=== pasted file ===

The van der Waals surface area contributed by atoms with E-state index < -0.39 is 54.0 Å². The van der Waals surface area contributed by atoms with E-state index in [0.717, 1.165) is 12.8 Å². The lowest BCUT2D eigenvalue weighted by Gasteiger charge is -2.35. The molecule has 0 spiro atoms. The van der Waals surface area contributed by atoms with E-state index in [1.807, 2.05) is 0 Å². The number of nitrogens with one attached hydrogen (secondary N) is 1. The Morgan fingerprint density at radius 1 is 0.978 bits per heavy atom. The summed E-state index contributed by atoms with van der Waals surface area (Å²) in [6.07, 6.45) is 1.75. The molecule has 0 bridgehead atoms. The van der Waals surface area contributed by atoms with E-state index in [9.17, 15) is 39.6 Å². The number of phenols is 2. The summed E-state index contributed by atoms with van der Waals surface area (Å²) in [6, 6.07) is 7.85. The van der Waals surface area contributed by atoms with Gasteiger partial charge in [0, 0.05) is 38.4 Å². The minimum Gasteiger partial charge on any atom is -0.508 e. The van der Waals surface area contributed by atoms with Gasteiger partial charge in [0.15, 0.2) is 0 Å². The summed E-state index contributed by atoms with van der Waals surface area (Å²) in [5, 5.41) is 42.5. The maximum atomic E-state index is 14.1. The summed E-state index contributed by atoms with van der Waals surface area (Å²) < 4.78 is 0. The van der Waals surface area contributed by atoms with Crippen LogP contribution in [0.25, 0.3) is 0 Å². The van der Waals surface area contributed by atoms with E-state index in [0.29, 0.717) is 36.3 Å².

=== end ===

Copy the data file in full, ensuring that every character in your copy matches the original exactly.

The van der Waals surface area contributed by atoms with E-state index < -0.39 is 54.0 Å². The van der Waals surface area contributed by atoms with E-state index in [0.717, 1.165) is 12.8 Å². The lowest BCUT2D eigenvalue weighted by Gasteiger charge is -2.35. The molecule has 0 spiro atoms. The van der Waals surface area contributed by atoms with E-state index in [1.807, 2.05) is 0 Å². The number of nitrogens with one attached hydrogen (secondary N) is 1. The Morgan fingerprint density at radius 1 is 0.978 bits per heavy atom. The summed E-state index contributed by atoms with van der Waals surface area (Å²) in [6.07, 6.45) is 1.75. The molecule has 0 bridgehead atoms. The van der Waals surface area contributed by atoms with E-state index in [9.17, 15) is 39.6 Å². The number of phenols is 2. The summed E-state index contributed by atoms with van der Waals surface area (Å²) in [6, 6.07) is 7.85. The van der Waals surface area contributed by atoms with Gasteiger partial charge in [0, 0.05) is 38.4 Å². The minimum Gasteiger partial charge on any atom is -0.508 e. The van der Waals surface area contributed by atoms with Gasteiger partial charge in [0.15, 0.2) is 0 Å². The summed E-state index contributed by atoms with van der Waals surface area (Å²) in [5, 5.41) is 42.5. The maximum atomic E-state index is 14.1. The summed E-state index contributed by atoms with van der Waals surface area (Å²) < 4.78 is 0. The van der Waals surface area contributed by atoms with Crippen LogP contribution in [0.25, 0.3) is 0 Å². The van der Waals surface area contributed by atoms with E-state index in [0.29, 0.717) is 36.3 Å².